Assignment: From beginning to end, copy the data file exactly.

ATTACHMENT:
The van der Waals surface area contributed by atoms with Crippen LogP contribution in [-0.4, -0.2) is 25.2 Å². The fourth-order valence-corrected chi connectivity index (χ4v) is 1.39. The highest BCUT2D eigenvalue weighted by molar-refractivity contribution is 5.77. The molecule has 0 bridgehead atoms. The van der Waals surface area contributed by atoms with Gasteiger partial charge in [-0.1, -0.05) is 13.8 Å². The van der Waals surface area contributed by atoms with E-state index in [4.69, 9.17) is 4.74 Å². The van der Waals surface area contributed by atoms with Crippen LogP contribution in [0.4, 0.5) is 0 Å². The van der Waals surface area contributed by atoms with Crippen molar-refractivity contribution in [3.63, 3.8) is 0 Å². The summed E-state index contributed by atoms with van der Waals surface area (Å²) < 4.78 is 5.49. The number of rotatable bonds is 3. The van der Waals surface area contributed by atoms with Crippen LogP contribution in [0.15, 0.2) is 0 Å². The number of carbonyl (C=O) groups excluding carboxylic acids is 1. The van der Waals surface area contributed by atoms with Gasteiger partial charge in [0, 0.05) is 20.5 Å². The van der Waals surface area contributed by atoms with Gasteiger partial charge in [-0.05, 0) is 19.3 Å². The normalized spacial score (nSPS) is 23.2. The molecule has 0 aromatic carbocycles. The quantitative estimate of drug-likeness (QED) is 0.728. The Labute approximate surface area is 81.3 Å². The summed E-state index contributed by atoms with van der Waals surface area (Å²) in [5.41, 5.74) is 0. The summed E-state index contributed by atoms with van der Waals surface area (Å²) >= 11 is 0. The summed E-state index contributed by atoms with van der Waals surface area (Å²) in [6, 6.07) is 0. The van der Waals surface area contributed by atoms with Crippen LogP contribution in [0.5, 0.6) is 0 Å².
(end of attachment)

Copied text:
The van der Waals surface area contributed by atoms with Crippen LogP contribution in [-0.4, -0.2) is 25.2 Å². The fourth-order valence-corrected chi connectivity index (χ4v) is 1.39. The highest BCUT2D eigenvalue weighted by molar-refractivity contribution is 5.77. The molecule has 0 bridgehead atoms. The van der Waals surface area contributed by atoms with Gasteiger partial charge in [-0.1, -0.05) is 13.8 Å². The van der Waals surface area contributed by atoms with E-state index in [4.69, 9.17) is 4.74 Å². The van der Waals surface area contributed by atoms with Crippen LogP contribution in [0.4, 0.5) is 0 Å². The van der Waals surface area contributed by atoms with Crippen molar-refractivity contribution in [3.63, 3.8) is 0 Å². The summed E-state index contributed by atoms with van der Waals surface area (Å²) < 4.78 is 5.49. The number of rotatable bonds is 3. The van der Waals surface area contributed by atoms with Crippen LogP contribution in [0.15, 0.2) is 0 Å². The number of carbonyl (C=O) groups excluding carboxylic acids is 1. The van der Waals surface area contributed by atoms with Gasteiger partial charge in [0, 0.05) is 20.5 Å². The van der Waals surface area contributed by atoms with Gasteiger partial charge in [-0.05, 0) is 19.3 Å². The normalized spacial score (nSPS) is 23.2. The molecule has 0 aromatic carbocycles. The quantitative estimate of drug-likeness (QED) is 0.728. The Labute approximate surface area is 81.3 Å². The summed E-state index contributed by atoms with van der Waals surface area (Å²) in [5.41, 5.74) is 0. The summed E-state index contributed by atoms with van der Waals surface area (Å²) >= 11 is 0. The summed E-state index contributed by atoms with van der Waals surface area (Å²) in [6, 6.07) is 0. The van der Waals surface area contributed by atoms with Crippen LogP contribution in [0.5, 0.6) is 0 Å².